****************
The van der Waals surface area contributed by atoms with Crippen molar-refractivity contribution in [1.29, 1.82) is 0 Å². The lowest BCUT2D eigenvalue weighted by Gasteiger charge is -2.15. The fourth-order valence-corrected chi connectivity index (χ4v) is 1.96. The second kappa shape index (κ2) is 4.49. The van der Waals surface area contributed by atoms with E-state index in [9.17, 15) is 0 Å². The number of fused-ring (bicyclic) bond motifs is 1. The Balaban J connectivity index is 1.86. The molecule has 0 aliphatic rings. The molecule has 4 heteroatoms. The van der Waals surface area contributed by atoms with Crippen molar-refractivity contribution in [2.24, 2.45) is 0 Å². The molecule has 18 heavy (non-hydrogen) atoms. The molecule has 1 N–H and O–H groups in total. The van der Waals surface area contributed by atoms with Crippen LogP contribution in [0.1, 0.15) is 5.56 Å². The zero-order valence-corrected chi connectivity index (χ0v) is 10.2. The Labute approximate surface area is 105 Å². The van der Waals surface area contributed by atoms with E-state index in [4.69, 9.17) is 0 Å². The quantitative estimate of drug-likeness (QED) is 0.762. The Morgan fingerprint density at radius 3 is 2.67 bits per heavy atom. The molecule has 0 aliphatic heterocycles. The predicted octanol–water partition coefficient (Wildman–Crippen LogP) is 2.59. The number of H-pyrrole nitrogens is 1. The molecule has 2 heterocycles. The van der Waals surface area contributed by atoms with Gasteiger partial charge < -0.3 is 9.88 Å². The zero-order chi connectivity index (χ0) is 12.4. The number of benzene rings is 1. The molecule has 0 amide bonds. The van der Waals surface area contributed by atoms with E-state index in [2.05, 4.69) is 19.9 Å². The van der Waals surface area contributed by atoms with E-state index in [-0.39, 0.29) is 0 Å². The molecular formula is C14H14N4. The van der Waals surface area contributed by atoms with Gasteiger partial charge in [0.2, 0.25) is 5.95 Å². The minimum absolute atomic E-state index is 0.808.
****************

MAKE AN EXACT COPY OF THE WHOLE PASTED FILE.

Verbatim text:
The van der Waals surface area contributed by atoms with Crippen molar-refractivity contribution in [1.29, 1.82) is 0 Å². The lowest BCUT2D eigenvalue weighted by Gasteiger charge is -2.15. The fourth-order valence-corrected chi connectivity index (χ4v) is 1.96. The second kappa shape index (κ2) is 4.49. The van der Waals surface area contributed by atoms with E-state index in [9.17, 15) is 0 Å². The number of fused-ring (bicyclic) bond motifs is 1. The Balaban J connectivity index is 1.86. The molecule has 0 aliphatic rings. The molecule has 4 heteroatoms. The van der Waals surface area contributed by atoms with Crippen molar-refractivity contribution in [2.24, 2.45) is 0 Å². The molecule has 18 heavy (non-hydrogen) atoms. The molecule has 1 N–H and O–H groups in total. The van der Waals surface area contributed by atoms with Crippen LogP contribution in [0.1, 0.15) is 5.56 Å². The zero-order valence-corrected chi connectivity index (χ0v) is 10.2. The Labute approximate surface area is 105 Å². The van der Waals surface area contributed by atoms with E-state index in [4.69, 9.17) is 0 Å². The quantitative estimate of drug-likeness (QED) is 0.762. The Morgan fingerprint density at radius 3 is 2.67 bits per heavy atom. The molecule has 0 aliphatic heterocycles. The predicted octanol–water partition coefficient (Wildman–Crippen LogP) is 2.59. The number of H-pyrrole nitrogens is 1. The molecule has 2 heterocycles. The van der Waals surface area contributed by atoms with Gasteiger partial charge < -0.3 is 9.88 Å². The zero-order chi connectivity index (χ0) is 12.4. The number of benzene rings is 1. The molecule has 0 amide bonds. The van der Waals surface area contributed by atoms with E-state index in [2.05, 4.69) is 19.9 Å². The van der Waals surface area contributed by atoms with E-state index in [-0.39, 0.29) is 0 Å². The molecular formula is C14H14N4. The van der Waals surface area contributed by atoms with Gasteiger partial charge in [0.2, 0.25) is 5.95 Å². The minimum absolute atomic E-state index is 0.808.